So things are moving along quite well, a lot of elements of the roadmap are far ahead. I don’t have a sexy  UI shot to show yet, but below is a database screenshot showing test errors.

Screen Shot 2013-11-12 at 11.27.56 PM

Keep up with my progress

As always, I’ll be sending updates of what is going on with the project to my mailing list. You can subscribe here!

That first commit

My first day is drawing to a close and I have committed a working signup page and login page. It’s not a bad outcome, but I feel I should be even further ahead.

Still fighting my enemy

I had a lot of code cleanup to do because I was in the middle of converting my code to be more DDD-friendly and SOLID before this started. This kind of premature optimization always ends up bogging me down.

It’s always a real challenge to balance learning how to do new things and being productive.

Tomorrow I plan on tackling the Helthe API code that is also in its own transitionary phase and get it in working order. I have a couple of small essays I would like to publish as well. We’ll see how all this goes!

Design worries

I don’t have a screenshot to share today because I am just using auto-generated HTML directly. It’s functional, but that’s it. I might try to take a look at making things prettier tomorrow as well if I finish early (ha!).

It dawns on me I should have probably put a line item for design. I am not a designer. I did a great job in a short time for my current marketing site, but I think this might end up being pretty time-consuming overall. I will probably just scramble to dress everything up and do a proper design pass after the week is over.

Keep up with my progress

As always, I’ll be sending updates of what is going on with the project to my mailing list. You can subscribe here!


I am spending my first day trying to stabilize my code since I was working on a few things before the Week of Hustle started. Our goal for today was to submit a roadmap to plan for the next few days.

What’s coming ahead

Here is the plan for the next week:

  1. You sign up for an account.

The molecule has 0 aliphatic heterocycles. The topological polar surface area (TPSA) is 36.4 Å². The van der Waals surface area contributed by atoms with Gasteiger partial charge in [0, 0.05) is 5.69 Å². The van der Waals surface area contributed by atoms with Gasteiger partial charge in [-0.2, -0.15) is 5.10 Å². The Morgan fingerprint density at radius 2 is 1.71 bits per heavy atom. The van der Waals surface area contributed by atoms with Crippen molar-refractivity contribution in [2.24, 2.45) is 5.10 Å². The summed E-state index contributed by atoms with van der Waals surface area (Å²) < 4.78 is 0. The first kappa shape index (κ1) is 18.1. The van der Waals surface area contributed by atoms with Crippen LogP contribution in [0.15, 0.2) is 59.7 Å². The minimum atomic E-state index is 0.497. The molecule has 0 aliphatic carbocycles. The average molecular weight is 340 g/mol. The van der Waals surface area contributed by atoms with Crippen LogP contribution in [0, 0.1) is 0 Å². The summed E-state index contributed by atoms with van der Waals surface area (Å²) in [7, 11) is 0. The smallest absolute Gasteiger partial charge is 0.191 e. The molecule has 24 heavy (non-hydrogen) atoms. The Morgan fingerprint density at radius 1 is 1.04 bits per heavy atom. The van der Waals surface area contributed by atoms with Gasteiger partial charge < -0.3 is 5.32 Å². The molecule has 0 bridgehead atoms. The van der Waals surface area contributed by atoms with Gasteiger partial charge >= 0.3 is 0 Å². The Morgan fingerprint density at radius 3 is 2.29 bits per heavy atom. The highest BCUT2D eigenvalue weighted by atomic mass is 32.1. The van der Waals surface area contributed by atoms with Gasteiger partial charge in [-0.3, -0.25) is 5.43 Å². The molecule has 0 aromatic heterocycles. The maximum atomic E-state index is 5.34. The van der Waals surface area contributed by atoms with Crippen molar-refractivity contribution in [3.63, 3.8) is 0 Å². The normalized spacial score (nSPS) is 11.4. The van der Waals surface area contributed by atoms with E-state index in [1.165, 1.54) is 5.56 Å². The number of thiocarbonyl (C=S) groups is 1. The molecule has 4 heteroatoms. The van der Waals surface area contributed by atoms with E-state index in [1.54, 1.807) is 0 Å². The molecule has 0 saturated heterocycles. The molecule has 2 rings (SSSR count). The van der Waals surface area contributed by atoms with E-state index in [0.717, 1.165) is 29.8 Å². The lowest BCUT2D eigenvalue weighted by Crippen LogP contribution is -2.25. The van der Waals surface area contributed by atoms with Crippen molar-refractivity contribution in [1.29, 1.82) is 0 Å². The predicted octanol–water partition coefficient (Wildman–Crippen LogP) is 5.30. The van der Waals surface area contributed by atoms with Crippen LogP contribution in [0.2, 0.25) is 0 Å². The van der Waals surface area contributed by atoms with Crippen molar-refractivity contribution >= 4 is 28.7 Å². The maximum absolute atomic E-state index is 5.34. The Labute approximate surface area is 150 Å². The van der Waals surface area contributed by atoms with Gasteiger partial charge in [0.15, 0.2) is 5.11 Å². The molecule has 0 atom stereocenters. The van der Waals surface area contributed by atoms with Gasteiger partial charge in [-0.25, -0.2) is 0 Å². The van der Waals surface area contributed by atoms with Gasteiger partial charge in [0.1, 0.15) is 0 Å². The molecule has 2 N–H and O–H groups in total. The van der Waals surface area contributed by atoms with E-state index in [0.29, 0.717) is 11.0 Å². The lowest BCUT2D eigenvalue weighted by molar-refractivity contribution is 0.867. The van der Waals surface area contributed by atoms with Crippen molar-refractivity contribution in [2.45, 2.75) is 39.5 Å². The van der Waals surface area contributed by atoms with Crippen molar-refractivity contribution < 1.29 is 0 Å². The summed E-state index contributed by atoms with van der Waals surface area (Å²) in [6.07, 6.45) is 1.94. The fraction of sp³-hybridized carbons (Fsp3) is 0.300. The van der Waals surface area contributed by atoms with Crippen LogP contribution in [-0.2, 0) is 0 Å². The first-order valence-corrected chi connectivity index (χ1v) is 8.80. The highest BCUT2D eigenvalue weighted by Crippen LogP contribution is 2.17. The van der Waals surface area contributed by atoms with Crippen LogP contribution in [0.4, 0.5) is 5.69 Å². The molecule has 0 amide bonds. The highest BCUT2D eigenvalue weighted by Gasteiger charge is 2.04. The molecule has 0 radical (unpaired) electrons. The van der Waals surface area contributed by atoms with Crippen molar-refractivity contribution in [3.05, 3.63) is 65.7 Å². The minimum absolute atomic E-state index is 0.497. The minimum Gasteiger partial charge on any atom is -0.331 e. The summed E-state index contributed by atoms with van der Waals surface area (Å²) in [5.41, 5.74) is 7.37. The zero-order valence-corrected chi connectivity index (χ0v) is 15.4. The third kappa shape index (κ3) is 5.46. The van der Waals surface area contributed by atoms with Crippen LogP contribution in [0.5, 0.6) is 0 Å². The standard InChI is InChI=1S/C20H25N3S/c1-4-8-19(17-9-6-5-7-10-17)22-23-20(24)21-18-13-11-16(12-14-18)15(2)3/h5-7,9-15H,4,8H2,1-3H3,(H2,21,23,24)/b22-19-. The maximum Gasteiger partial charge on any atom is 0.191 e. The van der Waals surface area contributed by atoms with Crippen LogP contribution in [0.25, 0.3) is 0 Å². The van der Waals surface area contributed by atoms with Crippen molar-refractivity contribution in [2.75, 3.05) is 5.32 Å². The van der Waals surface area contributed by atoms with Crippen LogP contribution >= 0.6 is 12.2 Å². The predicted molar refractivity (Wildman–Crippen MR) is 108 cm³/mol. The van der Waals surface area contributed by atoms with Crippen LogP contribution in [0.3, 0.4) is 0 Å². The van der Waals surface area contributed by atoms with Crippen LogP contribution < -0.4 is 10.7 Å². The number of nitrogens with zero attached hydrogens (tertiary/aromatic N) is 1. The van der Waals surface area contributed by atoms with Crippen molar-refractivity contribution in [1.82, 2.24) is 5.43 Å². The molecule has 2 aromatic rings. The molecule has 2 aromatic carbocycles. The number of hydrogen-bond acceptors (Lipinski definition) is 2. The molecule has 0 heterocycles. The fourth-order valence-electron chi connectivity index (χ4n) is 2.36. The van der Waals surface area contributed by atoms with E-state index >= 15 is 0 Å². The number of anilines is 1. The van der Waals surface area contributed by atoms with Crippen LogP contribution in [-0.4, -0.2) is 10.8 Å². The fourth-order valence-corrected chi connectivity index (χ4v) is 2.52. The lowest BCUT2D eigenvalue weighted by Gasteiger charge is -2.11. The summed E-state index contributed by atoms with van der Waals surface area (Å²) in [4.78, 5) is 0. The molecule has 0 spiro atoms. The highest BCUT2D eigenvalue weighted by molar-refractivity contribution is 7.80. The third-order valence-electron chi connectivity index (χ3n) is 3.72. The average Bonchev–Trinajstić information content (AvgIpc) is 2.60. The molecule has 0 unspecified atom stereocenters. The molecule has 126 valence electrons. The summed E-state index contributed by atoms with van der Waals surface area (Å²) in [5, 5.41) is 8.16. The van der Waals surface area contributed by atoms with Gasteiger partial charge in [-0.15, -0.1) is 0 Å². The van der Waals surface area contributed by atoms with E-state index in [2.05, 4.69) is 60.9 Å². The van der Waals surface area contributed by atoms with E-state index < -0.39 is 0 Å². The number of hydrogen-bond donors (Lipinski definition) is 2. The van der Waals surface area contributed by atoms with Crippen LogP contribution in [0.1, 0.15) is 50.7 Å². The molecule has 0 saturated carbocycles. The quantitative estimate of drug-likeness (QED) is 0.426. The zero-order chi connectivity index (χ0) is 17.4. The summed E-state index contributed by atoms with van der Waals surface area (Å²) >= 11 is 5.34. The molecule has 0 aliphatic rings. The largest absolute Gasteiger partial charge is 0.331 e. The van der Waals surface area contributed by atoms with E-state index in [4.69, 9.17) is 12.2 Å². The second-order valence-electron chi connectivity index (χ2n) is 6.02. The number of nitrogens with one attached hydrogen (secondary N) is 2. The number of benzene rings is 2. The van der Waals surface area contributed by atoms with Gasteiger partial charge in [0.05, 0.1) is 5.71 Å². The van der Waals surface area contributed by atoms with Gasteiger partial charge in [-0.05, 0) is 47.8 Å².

2. You can create a project with its own API key.
  3. You get a PHP library (on GitHub) that you can add to your project for tracking application errors.
  4. Errors get sent back to Helthe and it determines if it is a new error or an existing error.
  5. You receive an email whenever a new error is created.
  6. Update my marketing site to reflect that we entered a stage where you can test.
  7. Refine my marketing message following a campfire talk with Andy Parkinson.

Technology Stack

For people wondering about what I have been using to build Helthe. Here is the list:

Symfony feels a bit limiting for pumping out something quickly like this, but I am not planning on changing. This is only a first step and Helthe is a service that will be maintained for years.

Keep up with my progress

I’ll be sending daily updates of what is going on with the project to my mailing list. You can subscribe here !

Getting back into it

It’s been a month and a half since my last blog post. Personal illness got in the way of things for most of October and I have been slowly getting back into it over the past week. My pre-order deadline for Helthe has come and gone and I have gone back to working on the project daily. Now, I am building back my blogging habit.

Welcome to the hustle

Just before getting sick, I joined  a community of bootstrappers called JFDI which is pretty great for people working alone in their basement like myself. We’re running an experiment this week called Week of Hustle where a group of us will try to build a small product in a week. You can also use this to finish a project that you have been stagnating on. That’s what I’ll be doing.

I had to answer some preliminary questions yesterday which I want to share.

  • What is your personal goal? Get Helthe into user testable stages and accepting early adopters.
  • Who is your audience? PHP Developers (like myself) who care about application errors and their impact on clients.
  • What pain are you trying to solve? In PHP, it’s really hard to find errors when things are not working. Often, you just get a white screen. If I can save developers 1 hour of debugging a month, the product pays itself.

While things have been very good this past week, being sick and not working for a month is a pretty daunting hurdle to get over. This will get me back into the flow of things even more and help me get me over my #1 enemy.

Code is my enemy

The weakness is your love of creation. You love to write clean, tested, scalable, extensible, beautiful code.

Jason Cohen

I love coding. I think myself a craftsman more than anything else and I want to be proud of what I built. This is great, but it also causes some serious problem. I am not shipping in a timely manner. This is exacerbated by working alone and setting your own rules and timelines.

So because I have a limited timeframe, I will be forced to limit my scope heavily. I will have daily goals to meet and be accountable for to help me focus and not get sidetracked.

This isn’t a new weakness or something I have just come aware of. I would say I have struggled with it since I started a year and a half ago, but it’s one I keep working on (like my blogging habit).

Speaking of blogging habit

I’ll be blogging everyday during this. Shorter posts (like this one) and maybe multiple times a day about various Helthe topics (roadmap, ideal customer, design, etc) relevant to the work I am doing this week. So stay tuned!

Want to follow my progress? I’ll be sending daily updates of what is going on with the project to my mailing list. You can subscribe here !